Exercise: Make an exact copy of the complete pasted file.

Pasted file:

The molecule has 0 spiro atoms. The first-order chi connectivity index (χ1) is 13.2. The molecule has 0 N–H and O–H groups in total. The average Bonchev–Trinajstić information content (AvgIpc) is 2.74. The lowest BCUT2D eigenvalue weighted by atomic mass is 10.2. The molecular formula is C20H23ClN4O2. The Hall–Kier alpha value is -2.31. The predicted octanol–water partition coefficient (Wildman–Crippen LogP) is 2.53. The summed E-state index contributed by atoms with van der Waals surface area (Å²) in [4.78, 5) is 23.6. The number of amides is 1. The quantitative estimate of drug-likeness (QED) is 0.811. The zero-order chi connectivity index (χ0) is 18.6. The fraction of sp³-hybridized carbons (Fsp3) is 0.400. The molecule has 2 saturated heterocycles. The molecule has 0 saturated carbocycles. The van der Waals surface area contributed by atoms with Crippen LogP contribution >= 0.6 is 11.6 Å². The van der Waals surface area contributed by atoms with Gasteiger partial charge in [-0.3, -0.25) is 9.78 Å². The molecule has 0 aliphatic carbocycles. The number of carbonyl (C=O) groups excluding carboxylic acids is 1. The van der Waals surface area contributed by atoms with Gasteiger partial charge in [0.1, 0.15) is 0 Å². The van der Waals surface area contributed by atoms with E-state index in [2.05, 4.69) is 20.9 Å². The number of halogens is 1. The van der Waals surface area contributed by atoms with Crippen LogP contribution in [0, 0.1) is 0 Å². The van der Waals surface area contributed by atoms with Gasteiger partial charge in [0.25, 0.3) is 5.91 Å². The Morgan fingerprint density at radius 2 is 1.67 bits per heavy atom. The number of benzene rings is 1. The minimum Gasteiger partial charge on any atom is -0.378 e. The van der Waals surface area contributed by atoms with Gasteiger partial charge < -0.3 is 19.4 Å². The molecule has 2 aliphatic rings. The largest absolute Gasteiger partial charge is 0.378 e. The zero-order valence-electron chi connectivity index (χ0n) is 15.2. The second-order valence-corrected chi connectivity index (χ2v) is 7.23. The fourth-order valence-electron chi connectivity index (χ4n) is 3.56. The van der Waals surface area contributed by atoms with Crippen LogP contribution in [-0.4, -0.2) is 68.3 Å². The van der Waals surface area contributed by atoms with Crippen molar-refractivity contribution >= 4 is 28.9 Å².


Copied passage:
The molecule has 0 spiro atoms. The first-order chi connectivity index (χ1) is 13.2. The molecule has 0 N–H and O–H groups in total. The average Bonchev–Trinajstić information content (AvgIpc) is 2.74. The lowest BCUT2D eigenvalue weighted by atomic mass is 10.2. The molecular formula is C20H23ClN4O2. The Hall–Kier alpha value is -2.31. The predicted octanol–water partition coefficient (Wildman–Crippen LogP) is 2.53. The summed E-state index contributed by atoms with van der Waals surface area (Å²) in [4.78, 5) is 23.6. The number of amides is 1. The quantitative estimate of drug-likeness (QED) is 0.811. The zero-order chi connectivity index (χ0) is 18.6. The fraction of sp³-hybridized carbons (Fsp3) is 0.400. The molecule has 2 saturated heterocycles. The molecule has 0 saturated carbocycles. The van der Waals surface area contributed by atoms with Crippen LogP contribution >= 0.6 is 11.6 Å². The van der Waals surface area contributed by atoms with Gasteiger partial charge in [-0.3, -0.25) is 9.78 Å². The molecule has 0 aliphatic carbocycles. The number of carbonyl (C=O) groups excluding carboxylic acids is 1. The van der Waals surface area contributed by atoms with Gasteiger partial charge in [0.1, 0.15) is 0 Å². The van der Waals surface area contributed by atoms with E-state index in [2.05, 4.69) is 20.9 Å². The number of halogens is 1. The van der Waals surface area contributed by atoms with Crippen LogP contribution in [0, 0.1) is 0 Å². The van der Waals surface area contributed by atoms with Gasteiger partial charge in [0.25, 0.3) is 5.91 Å². The Morgan fingerprint density at radius 2 is 1.67 bits per heavy atom. The number of benzene rings is 1. The minimum Gasteiger partial charge on any atom is -0.378 e. The van der Waals surface area contributed by atoms with Gasteiger partial charge < -0.3 is 19.4 Å². The molecule has 2 aliphatic rings. The largest absolute Gasteiger partial charge is 0.378 e. The zero-order valence-electron chi connectivity index (χ0n) is 15.2. The second-order valence-corrected chi connectivity index (χ2v) is 7.23. The fourth-order valence-electron chi connectivity index (χ4n) is 3.56. The van der Waals surface area contributed by atoms with Crippen LogP contribution in [-0.4, -0.2) is 68.3 Å². The van der Waals surface area contributed by atoms with Crippen molar-refractivity contribution >= 4 is 28.9 Å².